JUSTICE MILITIA STYLE

In common-law courts, outlaw juries mete out “soft terror” and the government is always guilty

By T.C. Brown

It was a frigid spring day when the militia-minded Montana Freemen barricaded themselves and began their 81-day standoff with the FBI.  The siege outside Jordan, Montana came as no surprise to a group of people who had convened in an old garage in Lithopolis, Ohio shortly before the Montana confrontation reached the point of no return.  The garage was 1,000 miles away, but the people who gathered there shared many of the beliefs of the Montana Freeman and spoke the same political language.
There was a racket that night in Lithopolis, as nearly 60 people, mostly men and all white, milled around in a waxy yellow glow cast by fluorescent lights.  There were suits and ties, jeans and boots, and a few men wore camouflage and Old Testament beards.  Most were between 30 and 60 years old.

The atmosphere was that of a church social.  White paper plates taped unevenly to the back wall offered a menu of sandwiches, sweets and drinks.  A cook slapped bread and cheese on a hot plate, one sandwich at a time, as the crowd lingered at a table heaped with books and pamphlets such as The New World Order, The Coming Revolution, Employment Without a Social Security Number, Silent Weapons for Quiet Wars, Brain Washing, Titles of Nobility, U.S. Militiaman’s Handbook, The Protocols of the Elders of Zion and Trance: Transformation of America Through Mind Control (The True Life Story of a CIA Slave).  The last accuses Ronald Reagan and Lamar Alexander of gross misconduct, and it was a big seller.

This was the regular Tuesday meeting of a local chapter of a common-law court.  Its adherents renounced most established state and federal laws in favor of laws promulgated by their own courts.  The chapter that met that night had first convened in a Columbus cafeteria in early 1995.  Since then it had moved to a bingo hall, where as many as 230 people would show up.  Some attendees, it turned out, were undercover police.  The group had tried to evade them by coming to this sleepy village 20 miles southeast of Columbus.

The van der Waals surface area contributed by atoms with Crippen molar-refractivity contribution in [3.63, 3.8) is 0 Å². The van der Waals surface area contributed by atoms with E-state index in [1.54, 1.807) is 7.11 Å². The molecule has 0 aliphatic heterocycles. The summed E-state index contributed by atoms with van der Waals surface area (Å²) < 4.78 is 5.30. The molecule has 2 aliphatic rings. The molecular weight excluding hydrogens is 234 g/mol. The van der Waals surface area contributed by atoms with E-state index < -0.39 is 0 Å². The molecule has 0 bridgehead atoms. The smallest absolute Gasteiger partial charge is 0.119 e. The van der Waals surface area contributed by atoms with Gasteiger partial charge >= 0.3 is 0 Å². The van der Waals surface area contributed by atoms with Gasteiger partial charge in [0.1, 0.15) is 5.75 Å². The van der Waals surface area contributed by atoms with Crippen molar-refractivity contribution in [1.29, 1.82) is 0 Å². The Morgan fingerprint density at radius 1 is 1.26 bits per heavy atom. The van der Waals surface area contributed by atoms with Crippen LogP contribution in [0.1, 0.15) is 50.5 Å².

Bill Ellwood, the chief justice of the court, banged his pistol-grip gavel and tried to quiet the crowd.  An unemployed carpenter these days, Ellwood blames his hard times on the U.S. government.  Until 1981, he ran a body shop that specialized in van conversions.  The business folded, he said, because of the energy crisis.  Ellwood came to believe the government orchestrated that crisis.  “I busted my ass for 16 hours a day for nine years and just at the point I was at the pinnacle, I began losing the American dream.

“This isn’t the land of the free and home of the brave,” Ellwood went on, “it’s the land of the fee and home of the slave.  People saw that government was becoming a predator on the American people.  I saw a lot of people wiped out.  They lost everything they had.  That’s caused by the system, and that’s how they maintain ultimate control.”

Ellwood rejects established laws and embraces the common-law court system and all its tenets.  In essence it claims, with references to the Bible, the Magna Carta, the Declaration of Independence, the Articles of Confederation and the Constitution (especially the BIll of Rights), that every American is a sovereign entity and that legal power derives from individuals.  The theory stresses the primacy of localities and condemns most state and federal laws as attempts at usurping the “sovereignty” of individuals.

“Forget ever going into their courts,” Ellwood told the crowd.  “There’s no justice there, no truth.  They don’t want the truth.  If they ever summon me they’ll have to come and get me, or my dead body.”  Ellwood then told his audience that it must challenge and educate judges about what he called Americans’ God-given right to have their cases heard before courts of common law -- such as the one convened that night in Lithopolis.

“You all have to start complaining,” he went on.  “You ain’t complaining enough, OK?  Go into the courtrooms and tell the judge, ‘We’re going to quiz you on this later, probably at your hanging.’”

Ellwood then moved to a fundamental part of the program that, with some variations, is practiced where ever common-law courts gather: the convening of a jury.  There were plenty of volunteers.  Twelve men quickly took their seats at a table in the back of the garage.  There are three such courts in Ohio.  Ellwood and other partisans say that more than 1,000 adherents have declared their sovereignty before common-law juries in the state.